While the exploits of Bollywood heroes is largely noted and celebrated, India is also home to many real life heroes who remain unnoticed and unsung. They do their job without asking for anything in return and often don't get the recognition they deserve. One such unsung hero is the Indian-origin British spy - Noor Inayat Khan.
With Britain currently debating the person that will be featured on the new, post-Brexit 50 pound note, the highest-denomination note in the UK, and set to be reissued in plastic from 2020, activists and historians have started a petition for having the face of Noor Inayat Khan printed on the note.
The campaign, which was started by activist Zehra Zaidi and backed by historian and BBC presenter Dan Snow, as well as Tom Tugendhat who is chairman of the foreign affairs committee of Parliament and Baroness Sayeeda Warsi, has already gathered mass appeal with hundreds of supporters in its very first day.
“Noor Inayat Khan was an inspirational and complex woman who was a Brit, a soldier, a writer, a Muslim, an Indian independence supporter, a Sufi, a fighter against fascism and a heroine to all. She navigated complex identities and has so much resonance in the world we live in today.” Zaidi stated to The Telegraph.
Khan's face on the new note could be the face of the first ethnic minority on any UK currency.
But who is the woman everyone is petitioning for?
Khan was born in 1914 in the Kremlin in Moscow while her parents were the guests of the Russian royal family. Her mother was American, her father Indian and a direct descendant of Tipu Sultan.
During World War 2, she worked as a nurse with the French Red Cross and later joined the Women's Auxiliary Air Force in England before the eventual surrender of France. Owing to her French-speaking abilities, she was recruited by the elite Special Operations Executive (SOE) as a radio operator.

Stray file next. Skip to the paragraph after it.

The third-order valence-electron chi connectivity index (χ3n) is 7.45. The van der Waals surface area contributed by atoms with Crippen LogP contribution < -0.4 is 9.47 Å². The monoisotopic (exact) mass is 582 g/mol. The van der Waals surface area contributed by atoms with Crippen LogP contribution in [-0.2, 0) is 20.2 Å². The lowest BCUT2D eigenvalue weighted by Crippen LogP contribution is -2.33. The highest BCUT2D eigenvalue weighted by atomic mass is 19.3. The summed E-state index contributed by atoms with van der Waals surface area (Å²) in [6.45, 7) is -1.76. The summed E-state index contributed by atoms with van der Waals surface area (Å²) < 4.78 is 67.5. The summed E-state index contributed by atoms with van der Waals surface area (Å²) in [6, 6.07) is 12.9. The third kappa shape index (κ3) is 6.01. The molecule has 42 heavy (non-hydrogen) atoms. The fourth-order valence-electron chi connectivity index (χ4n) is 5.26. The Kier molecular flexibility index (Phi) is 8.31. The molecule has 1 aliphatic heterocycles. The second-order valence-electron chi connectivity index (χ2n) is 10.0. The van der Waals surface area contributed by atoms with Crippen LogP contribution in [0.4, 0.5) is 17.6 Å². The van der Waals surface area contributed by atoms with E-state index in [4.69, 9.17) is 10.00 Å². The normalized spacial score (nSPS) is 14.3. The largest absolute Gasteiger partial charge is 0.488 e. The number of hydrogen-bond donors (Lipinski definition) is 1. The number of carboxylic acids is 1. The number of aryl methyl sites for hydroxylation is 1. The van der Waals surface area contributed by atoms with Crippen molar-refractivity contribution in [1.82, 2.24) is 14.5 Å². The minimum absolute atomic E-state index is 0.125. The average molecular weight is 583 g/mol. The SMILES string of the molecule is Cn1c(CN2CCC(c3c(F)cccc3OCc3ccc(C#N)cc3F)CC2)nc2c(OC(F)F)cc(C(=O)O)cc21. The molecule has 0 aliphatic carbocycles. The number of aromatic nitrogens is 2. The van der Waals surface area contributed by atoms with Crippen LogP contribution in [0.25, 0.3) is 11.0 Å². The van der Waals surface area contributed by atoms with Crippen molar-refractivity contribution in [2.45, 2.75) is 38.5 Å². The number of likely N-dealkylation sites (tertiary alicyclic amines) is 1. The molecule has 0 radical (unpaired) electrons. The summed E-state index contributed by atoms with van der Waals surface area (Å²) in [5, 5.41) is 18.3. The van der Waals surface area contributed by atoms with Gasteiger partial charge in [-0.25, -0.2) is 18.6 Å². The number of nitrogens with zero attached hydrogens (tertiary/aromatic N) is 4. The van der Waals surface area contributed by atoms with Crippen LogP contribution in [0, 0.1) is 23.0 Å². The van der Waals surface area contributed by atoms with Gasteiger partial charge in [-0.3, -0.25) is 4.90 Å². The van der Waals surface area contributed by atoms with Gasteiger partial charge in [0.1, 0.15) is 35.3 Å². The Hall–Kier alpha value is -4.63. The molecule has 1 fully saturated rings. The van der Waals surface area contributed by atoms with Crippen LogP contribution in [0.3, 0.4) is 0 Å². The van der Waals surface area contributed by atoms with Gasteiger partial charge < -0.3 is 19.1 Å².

In June 1943, she became the first female to be sent into Nazi-occupied France by the SOE where she became the radio operator for the Prosper resistance network in Paris, with the codename 'Madeleine.' As the Nazi regime took over, hers became the last radio operating between Paris and London. After her cover was blown in October 1943, she was arrested. In September 1944, Khan and three other female SOE agents were transferred to Dachau concentration camp, and on 13 September, was shot. Her final word, spoken as the German firing squad raised their weapons, was "Liberté" - 'Freedom.'
Khan’s story was set out in a book by journalist-author Shrabani Basu in 2008, Spy Princess: The Life of Noor Inayat Khan. A statue of hers was unveiled by Princess Anne at Gordon Square Gardens in November 2012.
The campaign for her to be on the new note seems to be gathering momentum, with even Shashi Tharoor sharing details.
Want to see an Indian woman, a war hero, on the new British £50 note? Sign this petition! https://t.co/L0JVlXQjH6.
— Shashi Tharoor (@ShashiTharoor) October 21, 2018